An Easy Way to Spice Up PowerPoint

Most of us won’t be abandoning PowerPoint any time soon, what with the ongoing expectations — corporate or otherwise — to use the standard slide format of headline-and-bulleted text, and given the ease of crafting such content. But there are plenty of simple ways to keep audiences from tuning out during what they can perceive as a numbing parade of text-only slides.

Replacing even a few slides with visually-stimulating images is one way. For example, one slide with a picture showing a tornado in Oklahoma can communicate infinitely more than a half-dozen bullet slides describing the destructive power of Mother Nature. Project the picture and then add the spoken narration: “The winds associated with a Level 3 tornado can drive straw through a 4-inch post. And they can toss a 2,000-pound car a quarter mile.”

Adding such slides doesn’t take much extra work, and it pays off in refocusing audience attention. It also communicates to viewers that this isn’t just another cookie-cutter presentation created the night before it was delivered.

Survival Skills for Overcoming Death by PowerPoint!

Professionals are expected to create and deliver effective and engaging PowerPoint presentations on a daily basis, but often they Screenshot 2014-07-28 15.21.27lack a background in design and are not sure how to get started. The end result is often “death by PowerPoint” as most people who give presentations craft their messages upside-down. They start with themselves instead of focusing on their audiences. This can be brutal with a craft practiced so publicly.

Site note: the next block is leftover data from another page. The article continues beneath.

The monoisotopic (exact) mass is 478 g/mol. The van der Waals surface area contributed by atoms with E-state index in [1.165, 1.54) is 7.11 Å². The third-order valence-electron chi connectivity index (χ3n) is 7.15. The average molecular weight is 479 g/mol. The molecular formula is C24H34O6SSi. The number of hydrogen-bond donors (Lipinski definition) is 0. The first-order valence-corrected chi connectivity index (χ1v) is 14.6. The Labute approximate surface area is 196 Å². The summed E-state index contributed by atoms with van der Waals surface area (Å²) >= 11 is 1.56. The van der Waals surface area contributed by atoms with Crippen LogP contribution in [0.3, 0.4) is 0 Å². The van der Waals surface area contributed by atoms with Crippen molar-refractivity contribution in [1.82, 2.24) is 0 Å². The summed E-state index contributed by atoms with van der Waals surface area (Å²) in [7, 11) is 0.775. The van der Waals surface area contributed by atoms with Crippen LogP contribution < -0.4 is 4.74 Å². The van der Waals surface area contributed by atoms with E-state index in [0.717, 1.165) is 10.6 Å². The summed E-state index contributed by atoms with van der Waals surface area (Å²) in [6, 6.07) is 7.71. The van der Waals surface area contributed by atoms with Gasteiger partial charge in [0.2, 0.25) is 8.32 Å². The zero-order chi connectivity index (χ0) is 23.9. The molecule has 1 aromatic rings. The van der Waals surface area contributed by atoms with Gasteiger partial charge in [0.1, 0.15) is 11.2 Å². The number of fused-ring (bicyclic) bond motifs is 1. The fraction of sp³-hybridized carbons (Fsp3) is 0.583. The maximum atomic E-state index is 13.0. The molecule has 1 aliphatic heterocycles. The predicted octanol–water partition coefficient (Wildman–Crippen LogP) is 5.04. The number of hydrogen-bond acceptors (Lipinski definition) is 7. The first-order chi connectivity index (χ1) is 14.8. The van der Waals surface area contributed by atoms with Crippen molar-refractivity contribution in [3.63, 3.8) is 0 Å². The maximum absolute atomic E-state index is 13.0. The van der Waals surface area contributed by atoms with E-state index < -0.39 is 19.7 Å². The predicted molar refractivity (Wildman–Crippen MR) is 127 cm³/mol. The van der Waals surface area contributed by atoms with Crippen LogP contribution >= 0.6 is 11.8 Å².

Join PowerPoint guru Rick Altman as he shares his best survival skills on how to build a solid structure and create engagement for every PowerPoint presentation. Discover how to craft and intertwine what you say with what you show in your slides and what you give as handouts. Learn how to survive the “Cram in everything” obsession, animation embarrassment and more. Harness the power of technology to create intelligent presentations that deliver the punch you are looking for.

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About Rick Altman:

Rick-AltmanRick Altman is one of the most prominent commentators in the presentation community today. He is the author of 15 books. He is the host of the Presentation Summit, the internationally-acclaimed learning event for presentation professionals (www.PresentationSummit.com). An avid sportsman, he was not a good enough tennis player to make it onto the professional tour. All the rest of this has been his Plan B.

 

The Most Valuable PowerPoint Feature You’re Not Using


By Rick Altman

The best-kept secret of modern versions of PowerPoint? That’s a no-brainer, as I experience it almost every time I interact with users. When I am brought into an organization to consult on presentation skills, most in the room don’t know about it. When I give webinars, I can practically hear their oohs and aahs when I show it.